Florida Students Swarm State Capitol Ahead Of 'Don't Say Gay' Bill Debate

“We will get up, stand up, wake up every single day to fight for you because your lives matter,” state Rep. Carlos Guillermo Smith told the students.

Florida students swarmed the state Capitol in Tallahassee on Monday as debate on the controversial “Don’t Say Gay” bill got underway in the state Senate.

After first gathering for a rally on the steps outside, students walked into the Capitol and took a seat outside the chamber.

“While those senators walk onto the Senate floor, they need to look you in the eye first and see your humanity before they vote on this bill,” state Rep. Carlos Guillermo Smith (D), who identifies as LGBTQ and is opposed to the bill, told the crowd.

“We will get up, stand up, wake up every single day to fight for you because your lives matter,” Smith said.

Video shared from inside showed the group observing a moment of silence as a youth organizer read the names of LGBTQ people who have died by suicide after experiencing anti-LGBTQ hate. That was followed by a chorus of “Amazing Grace.”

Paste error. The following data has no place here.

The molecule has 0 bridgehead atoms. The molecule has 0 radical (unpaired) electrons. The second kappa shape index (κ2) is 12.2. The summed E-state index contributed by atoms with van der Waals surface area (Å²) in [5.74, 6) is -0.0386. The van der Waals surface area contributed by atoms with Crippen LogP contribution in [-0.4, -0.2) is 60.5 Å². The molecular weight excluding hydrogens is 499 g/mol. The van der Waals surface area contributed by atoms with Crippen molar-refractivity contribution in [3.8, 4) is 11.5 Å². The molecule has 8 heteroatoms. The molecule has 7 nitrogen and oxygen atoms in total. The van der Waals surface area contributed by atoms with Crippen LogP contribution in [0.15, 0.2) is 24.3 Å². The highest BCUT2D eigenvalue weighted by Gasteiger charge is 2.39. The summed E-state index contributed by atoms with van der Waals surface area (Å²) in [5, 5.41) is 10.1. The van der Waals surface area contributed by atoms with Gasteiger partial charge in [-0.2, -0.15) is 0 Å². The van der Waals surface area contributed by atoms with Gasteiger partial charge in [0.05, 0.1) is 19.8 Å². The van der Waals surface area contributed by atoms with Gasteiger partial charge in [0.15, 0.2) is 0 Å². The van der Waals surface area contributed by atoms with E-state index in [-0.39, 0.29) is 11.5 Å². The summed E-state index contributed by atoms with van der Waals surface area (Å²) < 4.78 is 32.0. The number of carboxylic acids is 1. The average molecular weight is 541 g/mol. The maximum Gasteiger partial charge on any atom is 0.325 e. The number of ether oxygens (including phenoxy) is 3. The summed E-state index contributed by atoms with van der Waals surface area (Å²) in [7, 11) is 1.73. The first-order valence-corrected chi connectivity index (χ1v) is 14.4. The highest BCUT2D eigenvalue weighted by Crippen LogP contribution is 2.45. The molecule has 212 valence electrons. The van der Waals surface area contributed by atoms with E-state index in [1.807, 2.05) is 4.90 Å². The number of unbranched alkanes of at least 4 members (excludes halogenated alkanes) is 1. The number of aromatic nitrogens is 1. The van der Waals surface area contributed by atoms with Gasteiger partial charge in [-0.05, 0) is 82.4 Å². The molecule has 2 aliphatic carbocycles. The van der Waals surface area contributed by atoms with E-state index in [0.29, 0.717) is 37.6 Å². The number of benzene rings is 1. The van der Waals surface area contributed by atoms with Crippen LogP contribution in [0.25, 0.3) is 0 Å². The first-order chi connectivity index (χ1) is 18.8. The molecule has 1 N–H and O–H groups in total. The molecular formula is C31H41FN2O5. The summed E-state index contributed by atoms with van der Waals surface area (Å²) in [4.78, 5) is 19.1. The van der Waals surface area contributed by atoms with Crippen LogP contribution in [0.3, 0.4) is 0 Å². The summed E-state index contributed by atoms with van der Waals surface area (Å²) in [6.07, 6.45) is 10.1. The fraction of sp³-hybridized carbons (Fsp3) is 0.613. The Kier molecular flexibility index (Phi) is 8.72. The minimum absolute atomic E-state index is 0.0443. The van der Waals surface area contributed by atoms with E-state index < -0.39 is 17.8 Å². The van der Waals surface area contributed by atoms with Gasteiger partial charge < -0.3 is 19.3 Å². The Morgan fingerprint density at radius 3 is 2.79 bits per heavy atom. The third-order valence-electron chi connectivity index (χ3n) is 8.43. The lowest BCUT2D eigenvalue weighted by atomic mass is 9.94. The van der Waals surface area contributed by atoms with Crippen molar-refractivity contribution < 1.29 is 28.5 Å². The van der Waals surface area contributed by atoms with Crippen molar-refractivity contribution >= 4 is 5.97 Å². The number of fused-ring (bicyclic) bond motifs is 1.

State Sen. Shevrin Jones (D), the first openly LGBTQ person elected to the Florida Senate, praised the students’ courage Monday.

“Brave is an understatement; strong is what these students are,” he said in a statement on social media. “Students from across the State traveled to Tallahassee to raise their voices. The LGBTQ community are not political pawns ― they are your brothers, sisters, nieces, nephews, & friends ― they are watching too!”

The Parental Rights in Education bill, as it’s officially known, would limit discussions of sexual orientation and gender identity in some classrooms, and potentially allow parents to sue if they believe any reference to LGBTQ people or issue in school is inappropriate.

The bill passed the Republican-controlled Florida House on a 69-47 vote last month, with seven GOP members crossing the aisle to vote against it.

“If signed into law, these bills will have disastrous impacts on classrooms and workplaces,” Equality Florida said in a statement after the House vote. “They will turn Florida into a surveillance state and give the government broad license to censor conversations about American history, the origins of racism and injustice, and the existence of LGBTQ people.”

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